on-demand

Houston-area early childhood education startup launches app to find at-home educators

A Houston startup is using technology to provide on-demand educators. Educational First Steps/Facebook

A Houston-area early childhood care and education startup and MassChallenge Texas in Austin 2020 participant, recently launched its 24/7 on-demand, two-sided marketplace platform that provides benefits for both parents and guardians or child care operators who need qualified educators quickly.

Due to the ongoing coronavirus pandemic, many parents are still juggling a full-time job and childcare at the same time. The launch of a marketplace platform app like OpenStaff aims to solve that problem, providing temporary or permanent childcare and teacher personnel to families and childcare operators across the Houston area, until children are able to safely go back to their daycare centers or classrooms.

"OpenStaff's Educational Mentors provide a structure that allows your child and family to retain some much-needed normalcy," says Jose Rodriguez, CEO and founder. "Our fully certified early childhood teachers and practitioners use their knowledge and experience to further a child's education while providing a safe, fun, and caring learning experience at home."

The app was launched on iOS platforms and is actively being user tested while they continue to build their database of qualified early childhood educators and substitute teachers for families and centers. All their educators comply with child care licensing regulations, completing a rigorous vetting process before they are allowed to join the platform.

"When you hire someone through our platform," says Rodriguez, "you have the peace of mind and our assurance that this teacher has been qualified, certified, background checked, and licensed in order to become a member of the OpenStaff educator community."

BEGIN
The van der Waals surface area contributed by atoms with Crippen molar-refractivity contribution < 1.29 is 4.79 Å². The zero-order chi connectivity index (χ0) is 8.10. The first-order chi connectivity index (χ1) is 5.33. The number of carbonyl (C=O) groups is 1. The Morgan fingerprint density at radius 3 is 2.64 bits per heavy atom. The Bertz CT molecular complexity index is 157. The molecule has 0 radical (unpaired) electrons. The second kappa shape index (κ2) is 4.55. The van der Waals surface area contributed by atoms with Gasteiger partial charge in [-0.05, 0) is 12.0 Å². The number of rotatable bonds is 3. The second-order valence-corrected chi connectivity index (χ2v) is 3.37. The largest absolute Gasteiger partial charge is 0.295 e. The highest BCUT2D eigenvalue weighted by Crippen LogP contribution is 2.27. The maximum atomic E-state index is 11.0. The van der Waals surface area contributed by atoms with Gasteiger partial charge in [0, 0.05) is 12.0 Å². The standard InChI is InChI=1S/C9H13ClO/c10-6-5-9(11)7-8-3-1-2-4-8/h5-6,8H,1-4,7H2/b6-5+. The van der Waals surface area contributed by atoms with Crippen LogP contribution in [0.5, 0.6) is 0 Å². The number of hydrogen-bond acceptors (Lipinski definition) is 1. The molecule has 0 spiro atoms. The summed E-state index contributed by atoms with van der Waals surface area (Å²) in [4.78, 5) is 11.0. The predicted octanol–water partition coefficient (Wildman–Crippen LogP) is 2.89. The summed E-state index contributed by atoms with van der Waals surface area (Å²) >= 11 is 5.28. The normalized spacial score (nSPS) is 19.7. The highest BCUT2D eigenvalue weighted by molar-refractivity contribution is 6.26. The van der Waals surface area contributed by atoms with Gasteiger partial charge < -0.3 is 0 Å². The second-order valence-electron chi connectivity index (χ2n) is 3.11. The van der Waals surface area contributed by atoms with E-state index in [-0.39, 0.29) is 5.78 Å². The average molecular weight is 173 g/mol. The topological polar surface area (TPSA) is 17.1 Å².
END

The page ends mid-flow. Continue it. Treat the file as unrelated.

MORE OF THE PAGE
The early-stage startup came about from Rodriguez's first business, a childcare center that he took over six years ago with his wife. For them, the biggest challenge in this industry was staff management, dealing with unplanned absences would change plans drastically, sometimes changing teaching plans or restructuring classes.

"Even though we have an amazing team, sometimes life happens and they are not available to come into work that morning," says Rodriguez. "It was very stressful for office managers and owners as well as the rest of the team and if we were unable to find anyone to cover, even my wife or I would end up in the classroom."

That's when he started using staffing agencies for unplanned temporary workers but those, he says, are time-consuming and overpriced.

"We wanted to offer a different option that really works for everyone, not just parents during this crisis but also daycare centers," says Rodriguez. "Our app provides an open marketplace where centers can post a job by simply using their phone and receive applicants in minutes."

OpenStaff is currently focused on taking its service to the market, using the data and feedback as a way to make their offering better to then accelerate and scale, as many childcare centers continue to struggle to operate or find a sense of normalcy amid the social distancing measures that are the new normal.